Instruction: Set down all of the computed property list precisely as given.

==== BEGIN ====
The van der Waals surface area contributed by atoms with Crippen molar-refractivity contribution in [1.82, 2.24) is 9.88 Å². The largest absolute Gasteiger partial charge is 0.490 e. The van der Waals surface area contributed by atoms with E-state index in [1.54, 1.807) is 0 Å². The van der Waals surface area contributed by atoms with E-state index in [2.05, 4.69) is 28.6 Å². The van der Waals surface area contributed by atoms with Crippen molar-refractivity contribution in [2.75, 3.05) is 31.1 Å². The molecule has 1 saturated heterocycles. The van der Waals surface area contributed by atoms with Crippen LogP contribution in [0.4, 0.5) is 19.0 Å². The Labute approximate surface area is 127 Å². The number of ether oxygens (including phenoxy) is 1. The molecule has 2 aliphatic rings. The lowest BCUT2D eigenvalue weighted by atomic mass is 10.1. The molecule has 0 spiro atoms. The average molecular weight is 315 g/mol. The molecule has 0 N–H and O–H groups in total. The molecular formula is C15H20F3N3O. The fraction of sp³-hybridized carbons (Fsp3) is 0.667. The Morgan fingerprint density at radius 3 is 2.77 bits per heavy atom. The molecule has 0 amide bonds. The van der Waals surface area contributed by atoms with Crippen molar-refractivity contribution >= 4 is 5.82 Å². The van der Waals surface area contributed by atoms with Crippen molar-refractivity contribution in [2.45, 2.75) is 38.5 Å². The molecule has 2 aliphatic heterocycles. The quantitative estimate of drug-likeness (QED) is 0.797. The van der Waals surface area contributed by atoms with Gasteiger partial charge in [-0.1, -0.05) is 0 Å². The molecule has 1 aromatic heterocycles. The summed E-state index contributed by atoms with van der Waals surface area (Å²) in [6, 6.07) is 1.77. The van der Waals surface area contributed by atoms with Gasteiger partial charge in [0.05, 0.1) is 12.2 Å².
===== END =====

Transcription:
The van der Waals surface area contributed by atoms with Crippen molar-refractivity contribution in [1.82, 2.24) is 9.88 Å². The largest absolute Gasteiger partial charge is 0.490 e. The van der Waals surface area contributed by atoms with E-state index in [1.54, 1.807) is 0 Å². The van der Waals surface area contributed by atoms with E-state index in [2.05, 4.69) is 28.6 Å². The van der Waals surface area contributed by atoms with Crippen molar-refractivity contribution in [2.75, 3.05) is 31.1 Å². The molecule has 1 saturated heterocycles. The van der Waals surface area contributed by atoms with Crippen LogP contribution in [0.4, 0.5) is 19.0 Å². The Labute approximate surface area is 127 Å². The number of ether oxygens (including phenoxy) is 1. The molecule has 2 aliphatic rings. The lowest BCUT2D eigenvalue weighted by atomic mass is 10.1. The molecule has 0 spiro atoms. The average molecular weight is 315 g/mol. The molecule has 0 N–H and O–H groups in total. The molecular formula is C15H20F3N3O. The fraction of sp³-hybridized carbons (Fsp3) is 0.667. The Morgan fingerprint density at radius 3 is 2.77 bits per heavy atom. The molecule has 0 amide bonds. The van der Waals surface area contributed by atoms with Crippen molar-refractivity contribution >= 4 is 5.82 Å². The van der Waals surface area contributed by atoms with Crippen molar-refractivity contribution in [2.45, 2.75) is 38.5 Å². The molecule has 2 aliphatic heterocycles. The quantitative estimate of drug-likeness (QED) is 0.797. The van der Waals surface area contributed by atoms with Gasteiger partial charge in [-0.1, -0.05) is 0 Å². The molecule has 1 aromatic heterocycles. The summed E-state index contributed by atoms with van der Waals surface area (Å²) in [6, 6.07) is 1.77. The van der Waals surface area contributed by atoms with Gasteiger partial charge in [0.05, 0.1) is 12.2 Å².